I think a useful tool would be an algorithm for creating a practice plan in the form of questions and forms where each stage is so easy that it almost completes itself.

I’m aware of similar things in self help books which I’ve never really bothered to do because they always had questions that seemed to open.  The questions in this need to have self evident answers in order for it to work for the most people.

Here’s a framework off the top of my head…

Part 1

Stage 1

Brain dump of all the goals floating around in your head as single sentences.  Eg. play faster double kick. Be good at jazz. Be able to play a really cool drum solo at will.

The goal is to just get down on paper anything you’ve ever thought you’d like to be able to do.  Doesn’t require details.  It should be an easy task.

Stage 2

Rate each one on a scale of 1-5 where 5 is “I really want this” and 1 is “I’m not really bothered about this”.  Again, it shouldn’t take too much thought – just go through the list and assign whatever your gut feeling is.

Stage 3

Reduce the list to 3 things.  First you’d get rid of anything that wasn’t 5 stars (or 4 stars if you didn’t give any 5s).  Then you’d need a way of figuring out which the most important 3 were.  If you can’t decide then a random 3 will do.

Stage 4

Write down how much time every day you can guarantee that you’ll practice.  Don’t make it too long or you’ll find days where you just can’t find the time.  If, for example, you make it 2 hours then it’s probable that there will be days where you’re just too busy.  On the other hand, if you make it 30 mins then even if you get back at 1am you could potentially put in 30 mins (assuming you have a quiet enough way to do it).

Stage 5

Give each it’s own page and work the next algorithm…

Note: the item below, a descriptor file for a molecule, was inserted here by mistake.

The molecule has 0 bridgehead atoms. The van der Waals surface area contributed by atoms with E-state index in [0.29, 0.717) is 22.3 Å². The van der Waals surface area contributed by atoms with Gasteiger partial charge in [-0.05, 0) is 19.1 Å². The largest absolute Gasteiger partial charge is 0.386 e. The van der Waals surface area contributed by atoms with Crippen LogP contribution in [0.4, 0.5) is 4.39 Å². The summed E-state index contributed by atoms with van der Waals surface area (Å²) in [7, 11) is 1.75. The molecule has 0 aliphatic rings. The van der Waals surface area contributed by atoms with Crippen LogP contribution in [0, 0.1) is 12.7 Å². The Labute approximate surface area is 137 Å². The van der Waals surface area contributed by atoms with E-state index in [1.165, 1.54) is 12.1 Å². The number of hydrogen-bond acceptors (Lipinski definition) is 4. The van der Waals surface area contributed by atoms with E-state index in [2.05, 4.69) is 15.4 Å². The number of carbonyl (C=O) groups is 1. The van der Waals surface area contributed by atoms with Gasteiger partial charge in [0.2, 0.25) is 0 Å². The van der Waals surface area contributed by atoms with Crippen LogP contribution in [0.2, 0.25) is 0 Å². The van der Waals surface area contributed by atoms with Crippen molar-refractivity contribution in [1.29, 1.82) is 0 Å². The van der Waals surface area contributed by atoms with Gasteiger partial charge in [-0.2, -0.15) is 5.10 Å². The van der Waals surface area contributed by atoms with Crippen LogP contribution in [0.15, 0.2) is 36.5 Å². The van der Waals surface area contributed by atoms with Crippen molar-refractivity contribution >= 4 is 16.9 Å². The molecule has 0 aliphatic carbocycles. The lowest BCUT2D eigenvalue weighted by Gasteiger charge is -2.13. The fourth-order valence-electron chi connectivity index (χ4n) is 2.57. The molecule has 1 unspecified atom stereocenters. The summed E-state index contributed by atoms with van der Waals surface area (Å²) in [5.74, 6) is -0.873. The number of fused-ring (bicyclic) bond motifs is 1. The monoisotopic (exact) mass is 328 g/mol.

Part 2

Stage 1

The bullet point “play faster double kick” needs to be expanded into something useful.  We need a specific goal that fits into this category that would give us pleasure if we reached it.  For example, “increase the speed at which I can play a double kick singles groove by 50bpm”.

At the time of writing this goal we don’t know how long it would take to get there, or if it’s even possible, but at least we have something specific that would seem like an achievement.  The kind of thing you might get a “badge” for on a computer game.

The details can be tweaked later if it turns out you set your sights too high (or too low).

Stage 2

Figure out what level you’re currently at and record it.  In this case you need to know how fast you can play a double kick singles groove (and for how long).  So maybe you can manage to play for a minute at 90bpm.  So your goal is now to be able to play for a minute at 140bpm.  Record yourself doing your current best so you’ll have something to look back on.

Stage 3

Make an estimate of how much practice time you think you’ll have to put in in order to achieve this and write it down.  Maybe you think it’ll take 4 hours of practice in total.  It doesn’t matter what you write, it’s just a case of putting a gut feeling figure on it so we can see the bigger picture later.

Stage 4

Come up with an exercise or two that you think will help you towards this goal.  For example, if you can currently play for a minute at 90bpm that probably means you can also play faster for a shorter time.  Figure out what that is.  Then perhaps come up with a routine that mixes up longer periods at 90 with shorter periods at the faster tempo.  If you think it’s possible to push up the tempo marking on this exercise by 1bpm each time you do it then, in theory, it would take 50 days to get to your goal.

In reality, you’ll probably find that it doesn’t work so easily.  For example, if you take this to an extreme you could say “My practice time each day is 10 seconds” so you’re essentially saying that if you play 10 seconds at 90 then the next day you can do 10 secs at 91, etc. Which means you’d get to your goal in 500 seconds which you could just do right away.